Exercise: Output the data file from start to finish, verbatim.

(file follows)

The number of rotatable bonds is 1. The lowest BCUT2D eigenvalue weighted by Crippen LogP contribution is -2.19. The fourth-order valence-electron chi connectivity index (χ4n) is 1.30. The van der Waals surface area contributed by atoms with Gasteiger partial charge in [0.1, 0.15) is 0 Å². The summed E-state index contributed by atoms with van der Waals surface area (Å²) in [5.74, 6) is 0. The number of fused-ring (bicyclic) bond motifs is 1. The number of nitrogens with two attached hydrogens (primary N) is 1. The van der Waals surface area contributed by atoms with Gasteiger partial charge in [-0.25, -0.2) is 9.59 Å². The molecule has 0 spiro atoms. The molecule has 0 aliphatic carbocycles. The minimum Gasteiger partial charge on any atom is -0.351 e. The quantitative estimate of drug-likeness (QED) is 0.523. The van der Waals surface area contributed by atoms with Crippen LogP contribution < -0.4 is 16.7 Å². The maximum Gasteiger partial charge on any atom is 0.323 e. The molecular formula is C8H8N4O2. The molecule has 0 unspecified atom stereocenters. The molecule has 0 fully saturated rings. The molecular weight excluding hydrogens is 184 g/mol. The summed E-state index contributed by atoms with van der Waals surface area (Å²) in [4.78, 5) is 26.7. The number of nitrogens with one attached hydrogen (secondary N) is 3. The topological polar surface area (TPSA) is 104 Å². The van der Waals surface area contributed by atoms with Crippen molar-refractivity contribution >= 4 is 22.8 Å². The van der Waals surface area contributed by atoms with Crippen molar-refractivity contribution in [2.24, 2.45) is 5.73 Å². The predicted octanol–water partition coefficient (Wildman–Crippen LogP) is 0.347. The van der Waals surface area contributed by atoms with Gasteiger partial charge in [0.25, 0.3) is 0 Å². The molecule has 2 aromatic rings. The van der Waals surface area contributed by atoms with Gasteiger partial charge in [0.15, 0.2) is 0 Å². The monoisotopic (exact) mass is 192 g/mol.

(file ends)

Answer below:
The number of rotatable bonds is 1. The lowest BCUT2D eigenvalue weighted by Crippen LogP contribution is -2.19. The fourth-order valence-electron chi connectivity index (χ4n) is 1.30. The van der Waals surface area contributed by atoms with Gasteiger partial charge in [0.1, 0.15) is 0 Å². The summed E-state index contributed by atoms with van der Waals surface area (Å²) in [5.74, 6) is 0. The number of fused-ring (bicyclic) bond motifs is 1. The number of nitrogens with two attached hydrogens (primary N) is 1. The van der Waals surface area contributed by atoms with Gasteiger partial charge in [-0.25, -0.2) is 9.59 Å². The molecule has 0 spiro atoms. The molecule has 0 aliphatic carbocycles. The minimum Gasteiger partial charge on any atom is -0.351 e. The quantitative estimate of drug-likeness (QED) is 0.523. The van der Waals surface area contributed by atoms with Crippen LogP contribution < -0.4 is 16.7 Å². The maximum Gasteiger partial charge on any atom is 0.323 e. The molecular formula is C8H8N4O2. The molecule has 0 unspecified atom stereocenters. The molecule has 0 fully saturated rings. The molecular weight excluding hydrogens is 184 g/mol. The summed E-state index contributed by atoms with van der Waals surface area (Å²) in [4.78, 5) is 26.7. The number of nitrogens with one attached hydrogen (secondary N) is 3. The topological polar surface area (TPSA) is 104 Å². The van der Waals surface area contributed by atoms with Crippen molar-refractivity contribution >= 4 is 22.8 Å². The van der Waals surface area contributed by atoms with Crippen molar-refractivity contribution in [2.24, 2.45) is 5.73 Å². The predicted octanol–water partition coefficient (Wildman–Crippen LogP) is 0.347. The van der Waals surface area contributed by atoms with Gasteiger partial charge in [0.25, 0.3) is 0 Å². The molecule has 2 aromatic rings. The van der Waals surface area contributed by atoms with Gasteiger partial charge in [0.15, 0.2) is 0 Å². The monoisotopic (exact) mass is 192 g/mol.